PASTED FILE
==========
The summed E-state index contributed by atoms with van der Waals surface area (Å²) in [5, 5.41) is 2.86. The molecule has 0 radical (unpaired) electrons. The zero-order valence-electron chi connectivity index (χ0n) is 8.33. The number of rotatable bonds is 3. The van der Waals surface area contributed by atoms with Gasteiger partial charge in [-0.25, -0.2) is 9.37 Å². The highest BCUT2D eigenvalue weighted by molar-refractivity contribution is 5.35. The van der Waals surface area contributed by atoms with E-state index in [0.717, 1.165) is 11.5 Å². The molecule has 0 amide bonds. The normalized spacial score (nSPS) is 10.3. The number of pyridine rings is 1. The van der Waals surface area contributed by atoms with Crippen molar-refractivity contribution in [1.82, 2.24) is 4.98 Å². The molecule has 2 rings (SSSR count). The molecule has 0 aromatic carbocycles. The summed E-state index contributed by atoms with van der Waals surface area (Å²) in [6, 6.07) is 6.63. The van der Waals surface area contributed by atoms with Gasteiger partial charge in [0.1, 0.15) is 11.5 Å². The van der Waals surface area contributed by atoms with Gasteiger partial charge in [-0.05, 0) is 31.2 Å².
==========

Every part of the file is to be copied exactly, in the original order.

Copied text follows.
The summed E-state index contributed by atoms with van der Waals surface area (Å²) in [5, 5.41) is 2.86. The molecule has 0 radical (unpaired) electrons. The zero-order valence-electron chi connectivity index (χ0n) is 8.33. The number of rotatable bonds is 3. The van der Waals surface area contributed by atoms with Gasteiger partial charge in [-0.25, -0.2) is 9.37 Å². The highest BCUT2D eigenvalue weighted by molar-refractivity contribution is 5.35. The van der Waals surface area contributed by atoms with E-state index in [0.717, 1.165) is 11.5 Å². The molecule has 0 amide bonds. The normalized spacial score (nSPS) is 10.3. The number of pyridine rings is 1. The van der Waals surface area contributed by atoms with Crippen molar-refractivity contribution in [1.82, 2.24) is 4.98 Å². The molecule has 2 rings (SSSR count). The molecule has 0 aromatic carbocycles. The summed E-state index contributed by atoms with van der Waals surface area (Å²) in [6, 6.07) is 6.63. The van der Waals surface area contributed by atoms with Gasteiger partial charge in [0.1, 0.15) is 11.5 Å². The van der Waals surface area contributed by atoms with Gasteiger partial charge in [-0.05, 0) is 31.2 Å².